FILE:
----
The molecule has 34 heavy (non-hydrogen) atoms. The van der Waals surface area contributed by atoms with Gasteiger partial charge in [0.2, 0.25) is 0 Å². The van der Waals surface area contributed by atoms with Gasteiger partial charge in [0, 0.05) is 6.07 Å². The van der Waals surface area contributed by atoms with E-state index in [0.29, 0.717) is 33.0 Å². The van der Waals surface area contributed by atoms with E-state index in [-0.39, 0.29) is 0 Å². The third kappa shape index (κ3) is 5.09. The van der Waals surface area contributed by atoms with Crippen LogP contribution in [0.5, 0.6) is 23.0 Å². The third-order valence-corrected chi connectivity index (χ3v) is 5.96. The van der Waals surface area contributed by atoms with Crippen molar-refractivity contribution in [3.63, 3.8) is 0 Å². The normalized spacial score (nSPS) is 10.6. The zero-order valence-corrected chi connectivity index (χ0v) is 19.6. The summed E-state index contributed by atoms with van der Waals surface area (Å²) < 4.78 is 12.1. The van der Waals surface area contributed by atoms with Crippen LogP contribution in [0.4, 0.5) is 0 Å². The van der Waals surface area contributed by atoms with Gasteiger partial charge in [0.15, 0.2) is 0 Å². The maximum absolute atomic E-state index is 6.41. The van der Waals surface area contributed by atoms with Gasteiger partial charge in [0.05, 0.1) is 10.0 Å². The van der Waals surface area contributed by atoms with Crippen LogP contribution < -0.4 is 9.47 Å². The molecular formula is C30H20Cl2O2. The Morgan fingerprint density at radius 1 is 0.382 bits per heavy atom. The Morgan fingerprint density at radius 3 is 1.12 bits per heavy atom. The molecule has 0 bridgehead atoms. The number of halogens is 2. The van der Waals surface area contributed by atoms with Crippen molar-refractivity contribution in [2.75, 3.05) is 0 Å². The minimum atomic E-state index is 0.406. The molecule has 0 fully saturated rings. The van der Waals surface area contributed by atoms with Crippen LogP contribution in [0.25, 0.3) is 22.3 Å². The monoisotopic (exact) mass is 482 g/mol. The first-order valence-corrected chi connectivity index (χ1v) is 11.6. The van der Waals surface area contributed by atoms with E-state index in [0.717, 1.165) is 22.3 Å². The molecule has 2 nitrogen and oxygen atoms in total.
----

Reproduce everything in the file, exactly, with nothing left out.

The molecule has 34 heavy (non-hydrogen) atoms. The van der Waals surface area contributed by atoms with Gasteiger partial charge in [0.2, 0.25) is 0 Å². The van der Waals surface area contributed by atoms with Gasteiger partial charge in [0, 0.05) is 6.07 Å². The van der Waals surface area contributed by atoms with E-state index in [0.29, 0.717) is 33.0 Å². The van der Waals surface area contributed by atoms with E-state index in [-0.39, 0.29) is 0 Å². The third kappa shape index (κ3) is 5.09. The van der Waals surface area contributed by atoms with Crippen LogP contribution in [0.5, 0.6) is 23.0 Å². The third-order valence-corrected chi connectivity index (χ3v) is 5.96. The van der Waals surface area contributed by atoms with Crippen molar-refractivity contribution in [3.63, 3.8) is 0 Å². The normalized spacial score (nSPS) is 10.6. The zero-order valence-corrected chi connectivity index (χ0v) is 19.6. The summed E-state index contributed by atoms with van der Waals surface area (Å²) < 4.78 is 12.1. The van der Waals surface area contributed by atoms with Crippen LogP contribution in [0.4, 0.5) is 0 Å². The van der Waals surface area contributed by atoms with Gasteiger partial charge in [0.15, 0.2) is 0 Å². The maximum absolute atomic E-state index is 6.41. The van der Waals surface area contributed by atoms with Gasteiger partial charge in [0.05, 0.1) is 10.0 Å². The van der Waals surface area contributed by atoms with Crippen LogP contribution < -0.4 is 9.47 Å². The molecular formula is C30H20Cl2O2. The Morgan fingerprint density at radius 1 is 0.382 bits per heavy atom. The Morgan fingerprint density at radius 3 is 1.12 bits per heavy atom. The molecule has 0 bridgehead atoms. The number of halogens is 2. The van der Waals surface area contributed by atoms with Crippen molar-refractivity contribution in [2.75, 3.05) is 0 Å². The minimum atomic E-state index is 0.406. The molecule has 0 fully saturated rings. The van der Waals surface area contributed by atoms with Crippen LogP contribution in [0.25, 0.3) is 22.3 Å². The monoisotopic (exact) mass is 482 g/mol. The first-order valence-corrected chi connectivity index (χ1v) is 11.6. The van der Waals surface area contributed by atoms with E-state index in [0.717, 1.165) is 22.3 Å². The molecule has 2 nitrogen and oxygen atoms in total.